Thu 12 Jul 2012
Filed under: Inside Burma
Another hearing in the trial of the chief spokesman of the National League for Democracy (NLD) was held on Friday in Naypyitaw. Spokesman Nyan Win is charged with providing false information to a government official, in regard to information he passed on to the media during the Apirl 1 by-election.
The case is being heard in the Zabuthiri Township court in Naypyitaw, the capital, said Nyan Win’s lawyer, Kyaw Ho.
Nyan Win, the NLD campaign coordinator during the April by-election, passed on information from third parties across the country that alleged ballots had been found in some polling stations that were coated with wax, making the ballots harder to mark properly.
The government’s Union Election Commission (UEC), after investigating the widely circulated reports, said the information was not true, that it was based on hearsay, and it had damaged the commission’s reputation.
The commission asked for an apology, but Nyan Win refused, saying that he was only one person among many who passed on the reports that were circulating around the country, and that he had no way to verify the information at the time.
If found guilty, he could be sentenced up to six months in prison or fined.
In Naypyidaw on Friday, the court heard testimony from one of the prosecutor’s nine witnesses.
The trial is set to reconvene on July 17.
“The court will hear testimony from the prosecutors and prosecution’s witnesses first – there are nine – and then will hear Nyan Win’s side,” said lawyer Kyaw Ho.
He said NLD attorneys are preparing to counter the witnesses’ statements.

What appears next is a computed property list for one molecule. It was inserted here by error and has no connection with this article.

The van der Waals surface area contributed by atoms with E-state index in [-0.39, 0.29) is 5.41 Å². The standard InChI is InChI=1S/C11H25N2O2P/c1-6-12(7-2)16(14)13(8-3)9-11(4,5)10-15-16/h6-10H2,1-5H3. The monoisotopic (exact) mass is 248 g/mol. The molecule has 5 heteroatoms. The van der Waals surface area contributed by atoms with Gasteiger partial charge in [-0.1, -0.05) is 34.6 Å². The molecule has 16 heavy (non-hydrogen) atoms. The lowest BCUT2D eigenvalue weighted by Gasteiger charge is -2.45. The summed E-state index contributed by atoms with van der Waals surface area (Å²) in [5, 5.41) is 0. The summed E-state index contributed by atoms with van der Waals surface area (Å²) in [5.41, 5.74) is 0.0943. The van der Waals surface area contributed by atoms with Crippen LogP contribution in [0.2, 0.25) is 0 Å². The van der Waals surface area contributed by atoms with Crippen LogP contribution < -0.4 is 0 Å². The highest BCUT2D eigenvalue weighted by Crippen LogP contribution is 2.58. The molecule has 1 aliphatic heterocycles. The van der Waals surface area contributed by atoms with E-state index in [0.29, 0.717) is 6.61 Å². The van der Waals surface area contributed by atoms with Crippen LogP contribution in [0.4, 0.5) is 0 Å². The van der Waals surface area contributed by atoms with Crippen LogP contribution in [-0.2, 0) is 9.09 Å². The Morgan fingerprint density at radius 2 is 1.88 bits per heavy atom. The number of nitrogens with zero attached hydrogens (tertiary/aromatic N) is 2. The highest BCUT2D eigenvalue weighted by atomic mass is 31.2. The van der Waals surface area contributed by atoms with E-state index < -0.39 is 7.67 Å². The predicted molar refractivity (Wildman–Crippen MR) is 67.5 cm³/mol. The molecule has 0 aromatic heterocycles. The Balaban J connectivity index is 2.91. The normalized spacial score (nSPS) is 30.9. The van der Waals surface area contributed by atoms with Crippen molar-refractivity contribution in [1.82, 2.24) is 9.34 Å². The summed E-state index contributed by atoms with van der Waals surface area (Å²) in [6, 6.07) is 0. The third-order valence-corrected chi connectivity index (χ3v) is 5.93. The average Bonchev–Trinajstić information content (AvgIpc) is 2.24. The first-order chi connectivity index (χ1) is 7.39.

Kyaw Ho said, “Nyan Win was sued for allegedly providing false information that the ballots were waxed. We’ve been preparing for this for a long time. We will argue that he didn’t provide any false information.”
After investigating the NLD allegation, the Election Commission announced on May 9 that the NLD complaints were a “sham,” and it filed charges against Nyan Win.
The UEC director Thaung Hlaing filed suit under section 182 of the penal code for providing false information to a public servant and for making a claim in a press conference during the April 1 by-elections that ballots in several polling stations were coated in wax.
The UEC ordered Nyan Win to publicly retract his statements, but he refused to do so, saying that he was not the source of the rumors.
“If it is not true, we are happy with that, but we are not guilty according to the law,” said Nyan Win, who is also a lawyer.
Leading dissidents, including members of the 88-Generation Students group, and local and international media, also passed on the ballot-tampering claims.